Bathroom Improvement Ideas

The mood of the bathroom has changed dramatically over the last 25 years, more so than any other area in the whole house. It’s far less clinical now, perhaps reflecting our less puritanical attitudes to our bodies.


The basic British standard bath is 1.65 m x 75 cm x approx. 50 cm high (5ft 6in x 2ft 4 in x 1ft Bin). If you’re tall, ask for one of the longer sizes. On the other hand, if you have very little space you might have to use a shorter one, or a hip bath (a split-level affair where you sit on one half, with your feet lower), or a bath to fit in a corner. A bath with a flat bottom is best if you want to have a shower over it. A low-sided bath is best in a small room.

Nowadays baths are either vitreous enamelled steel or acrylic, reinforced with a steel frame. The acrylic ones are lighter and therefore easier to handle; they are also warmer to the touch and come in a greater variety of shapes and colours. However, they scratch easily, a cigarette will melt holes, and they’re not absolutely rigid. Some baths have their own panels, or you can buy a hardboard panel with chrome corners. You could even make your own, or cover one to match the walls. If you have elderly people in the house, handgrips may be advisable.

If you want to have a separate shower as well, you must ensure that the area is well waterproofed — you will need about 1m (3ft) square for your shower, and not much less for getting dry. The head of the shower must be 1 m (3ft) below the level of the cold water tank or you will need a pump.

Basins come in a vast variety — from tiny corner ones for handwashing to a ‘vanitory’ unit complete with its own storage space. Whatever you choose, it should be about 70 cm (32 in) high.

A new slim-line lavatory cistern can replace a high, large, old one, without having to change the pan. Some have fixed top handles so they can be boxed in. Cisterns concealed behind false walls must have access to them. Avoid cheap flexible lavatory seats–they snap very easily and are not comfortable to sit on for long. If you want a bidet remember that it takes up more space than a lavatory.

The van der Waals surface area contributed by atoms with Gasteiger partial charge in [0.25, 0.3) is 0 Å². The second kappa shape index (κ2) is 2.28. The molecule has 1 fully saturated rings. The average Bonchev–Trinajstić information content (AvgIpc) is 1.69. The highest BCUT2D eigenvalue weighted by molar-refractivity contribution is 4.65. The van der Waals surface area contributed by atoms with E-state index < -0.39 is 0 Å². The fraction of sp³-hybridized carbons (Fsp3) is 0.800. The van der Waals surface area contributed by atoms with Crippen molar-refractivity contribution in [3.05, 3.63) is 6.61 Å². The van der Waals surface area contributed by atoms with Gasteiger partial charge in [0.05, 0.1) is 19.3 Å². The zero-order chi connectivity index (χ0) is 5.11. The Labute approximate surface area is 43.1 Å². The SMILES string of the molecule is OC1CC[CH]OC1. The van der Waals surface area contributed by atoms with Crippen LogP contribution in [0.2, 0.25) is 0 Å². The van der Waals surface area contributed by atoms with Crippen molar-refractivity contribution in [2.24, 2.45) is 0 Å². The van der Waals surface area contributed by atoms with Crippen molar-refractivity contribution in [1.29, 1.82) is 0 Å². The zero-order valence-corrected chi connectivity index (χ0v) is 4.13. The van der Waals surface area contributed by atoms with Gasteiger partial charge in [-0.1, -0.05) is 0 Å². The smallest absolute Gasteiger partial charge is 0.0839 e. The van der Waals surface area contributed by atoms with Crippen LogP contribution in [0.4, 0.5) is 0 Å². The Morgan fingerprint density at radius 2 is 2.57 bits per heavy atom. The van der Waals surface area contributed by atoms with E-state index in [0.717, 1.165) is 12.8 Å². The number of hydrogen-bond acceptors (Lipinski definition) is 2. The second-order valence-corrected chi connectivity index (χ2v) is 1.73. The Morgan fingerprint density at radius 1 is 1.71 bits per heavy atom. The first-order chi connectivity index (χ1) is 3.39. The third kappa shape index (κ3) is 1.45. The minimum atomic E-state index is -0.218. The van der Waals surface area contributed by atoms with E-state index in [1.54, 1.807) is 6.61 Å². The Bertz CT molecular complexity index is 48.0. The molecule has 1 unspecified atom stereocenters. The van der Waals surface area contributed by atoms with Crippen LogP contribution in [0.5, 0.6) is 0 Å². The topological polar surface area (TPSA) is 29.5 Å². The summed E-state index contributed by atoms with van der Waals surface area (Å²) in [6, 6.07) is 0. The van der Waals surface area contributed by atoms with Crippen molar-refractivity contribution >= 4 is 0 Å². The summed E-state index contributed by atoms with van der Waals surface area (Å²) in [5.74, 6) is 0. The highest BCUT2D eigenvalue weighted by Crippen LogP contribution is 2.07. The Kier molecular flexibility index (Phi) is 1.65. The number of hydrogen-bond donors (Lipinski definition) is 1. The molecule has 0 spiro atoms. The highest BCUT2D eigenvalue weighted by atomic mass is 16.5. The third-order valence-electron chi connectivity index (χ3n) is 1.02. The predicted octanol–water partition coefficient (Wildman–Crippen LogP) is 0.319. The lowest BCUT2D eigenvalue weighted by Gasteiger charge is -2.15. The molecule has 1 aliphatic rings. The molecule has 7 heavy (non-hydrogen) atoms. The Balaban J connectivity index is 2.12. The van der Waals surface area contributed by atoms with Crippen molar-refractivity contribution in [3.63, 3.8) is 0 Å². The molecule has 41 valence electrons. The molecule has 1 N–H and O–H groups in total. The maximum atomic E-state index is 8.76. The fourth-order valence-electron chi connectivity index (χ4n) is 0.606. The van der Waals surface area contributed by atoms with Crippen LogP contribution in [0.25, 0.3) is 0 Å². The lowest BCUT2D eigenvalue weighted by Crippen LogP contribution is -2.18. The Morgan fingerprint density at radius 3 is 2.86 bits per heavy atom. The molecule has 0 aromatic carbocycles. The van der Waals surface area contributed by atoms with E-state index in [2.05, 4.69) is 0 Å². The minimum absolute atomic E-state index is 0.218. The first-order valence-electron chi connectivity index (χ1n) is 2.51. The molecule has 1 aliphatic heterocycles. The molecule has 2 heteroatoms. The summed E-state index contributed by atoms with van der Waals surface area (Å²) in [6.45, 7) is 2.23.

Obviously, the main consideration here is that things should stand up to splashing and condensation — without rotting, peeling, discolouring, etc. Tiles are a traditional answer, but expensive, not suitable for wooden floors, fairly difficult to cope with oneself, and they can give a rather harsh unwelcoming feeling. Strongly patterned tiles will overwhelm a small room. A carpet should be rubber-backed, possibly a non-rotting synthetic fibre. Vinyl or linoleum is very practical, as are cork and non-slip rubber, though these are more expensive.

For walls that are going to be exposed to a lot of water, such as around the shower, try a sheet of Perspex, plastic laminate or tiles, glass, mirror or cork. In other areas you can be a lot more relaxed. Plastic-emulsion or silk-vinyl paint is cheap, easy to apply and available in a wide range of colours. Ordinary wallpaper should be protected with sealer if your bathroom is not very well ventilated; vinyl or waterproof papers are fine. Panelling and tongue-and-groove boarding (again sealed in some way) are good, too, although cheap wood may warp slightly.


Many bathrooms in this country are clammy and dark — windowless ones are often especially depressing. You don’t want to go to the other extreme, but varied and pleasant lighting should provide a general glow with stronger light for closer work such as shaving. A white ceiling, lots of mirrors and small concealed strip lights can bounce the light around in an interesting way. Electricity in the bathroom is governed by stringent laws, and rightly so. Check that the fitting you want is suitable for a bathroom and that your wiring and switches are safe.

Remember, good ventilation is much better than deodorizing, and poor heating can ruin the effect of the entire room, no matter what else you’ve done to it.

An original design and the use of cork in this bathroom make it into a showpiece. The lavatory is well positioned behind a screen wall, while the basin is surrounded by plenty of useful surface space.


Bathrooms, more than anywhere in the house, tend to suffer from a lack of personality. It’s worth taking extra trouble with the details so you can really feel that it’s a good place to wallow in. Shower curtains, for example, can be made of any material at all, as long as it’s backed with plastic. Many plants thrive in a warm, damp atmosphere and will love the bathroom. Strongly coloured, matching sets of towels will give a great boost to a dreary bathroom that you can’t alter. Additional mirrors, a collection of jars, pretty bottles, tiles etc. will all make it more inviting.

Similar Posts